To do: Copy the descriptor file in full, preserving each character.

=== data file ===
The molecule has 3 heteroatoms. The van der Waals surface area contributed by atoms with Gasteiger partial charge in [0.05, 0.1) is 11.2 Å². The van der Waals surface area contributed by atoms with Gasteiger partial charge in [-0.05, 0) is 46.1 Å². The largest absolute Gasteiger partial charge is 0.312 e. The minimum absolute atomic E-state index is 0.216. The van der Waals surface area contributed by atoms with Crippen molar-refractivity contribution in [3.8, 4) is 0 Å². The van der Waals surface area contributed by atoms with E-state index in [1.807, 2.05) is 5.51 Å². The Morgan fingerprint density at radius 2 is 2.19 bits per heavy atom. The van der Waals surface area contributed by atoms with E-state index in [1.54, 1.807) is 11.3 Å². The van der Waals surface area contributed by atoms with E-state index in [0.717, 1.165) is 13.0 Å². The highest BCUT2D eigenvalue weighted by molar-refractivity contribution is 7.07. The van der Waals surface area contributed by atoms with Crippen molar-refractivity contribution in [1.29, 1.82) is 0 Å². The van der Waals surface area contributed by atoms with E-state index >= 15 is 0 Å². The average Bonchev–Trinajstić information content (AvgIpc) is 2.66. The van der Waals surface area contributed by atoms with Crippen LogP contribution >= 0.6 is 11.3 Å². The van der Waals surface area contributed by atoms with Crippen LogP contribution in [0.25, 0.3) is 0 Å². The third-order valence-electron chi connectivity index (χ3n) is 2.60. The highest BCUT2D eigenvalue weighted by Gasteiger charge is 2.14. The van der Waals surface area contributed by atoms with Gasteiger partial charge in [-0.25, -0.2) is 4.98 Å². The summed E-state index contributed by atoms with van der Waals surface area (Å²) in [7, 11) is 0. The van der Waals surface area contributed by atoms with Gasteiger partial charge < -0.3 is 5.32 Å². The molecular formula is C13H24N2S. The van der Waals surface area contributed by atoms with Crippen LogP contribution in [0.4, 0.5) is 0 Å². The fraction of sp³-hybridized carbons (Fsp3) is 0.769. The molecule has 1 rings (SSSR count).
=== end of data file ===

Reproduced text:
The molecule has 3 heteroatoms. The van der Waals surface area contributed by atoms with Gasteiger partial charge in [0.05, 0.1) is 11.2 Å². The van der Waals surface area contributed by atoms with Gasteiger partial charge in [-0.05, 0) is 46.1 Å². The largest absolute Gasteiger partial charge is 0.312 e. The minimum absolute atomic E-state index is 0.216. The van der Waals surface area contributed by atoms with Crippen molar-refractivity contribution in [3.8, 4) is 0 Å². The van der Waals surface area contributed by atoms with E-state index in [1.807, 2.05) is 5.51 Å². The Morgan fingerprint density at radius 2 is 2.19 bits per heavy atom. The van der Waals surface area contributed by atoms with E-state index in [1.54, 1.807) is 11.3 Å². The van der Waals surface area contributed by atoms with E-state index in [0.717, 1.165) is 13.0 Å². The highest BCUT2D eigenvalue weighted by molar-refractivity contribution is 7.07. The van der Waals surface area contributed by atoms with Crippen molar-refractivity contribution in [1.29, 1.82) is 0 Å². The van der Waals surface area contributed by atoms with E-state index >= 15 is 0 Å². The average Bonchev–Trinajstić information content (AvgIpc) is 2.66. The van der Waals surface area contributed by atoms with Crippen LogP contribution >= 0.6 is 11.3 Å². The van der Waals surface area contributed by atoms with Crippen LogP contribution in [0.25, 0.3) is 0 Å². The third-order valence-electron chi connectivity index (χ3n) is 2.60. The highest BCUT2D eigenvalue weighted by Gasteiger charge is 2.14. The van der Waals surface area contributed by atoms with Gasteiger partial charge in [-0.25, -0.2) is 4.98 Å². The summed E-state index contributed by atoms with van der Waals surface area (Å²) in [7, 11) is 0. The van der Waals surface area contributed by atoms with Gasteiger partial charge < -0.3 is 5.32 Å². The molecular formula is C13H24N2S. The van der Waals surface area contributed by atoms with Crippen LogP contribution in [0.4, 0.5) is 0 Å². The fraction of sp³-hybridized carbons (Fsp3) is 0.769. The molecule has 1 rings (SSSR count).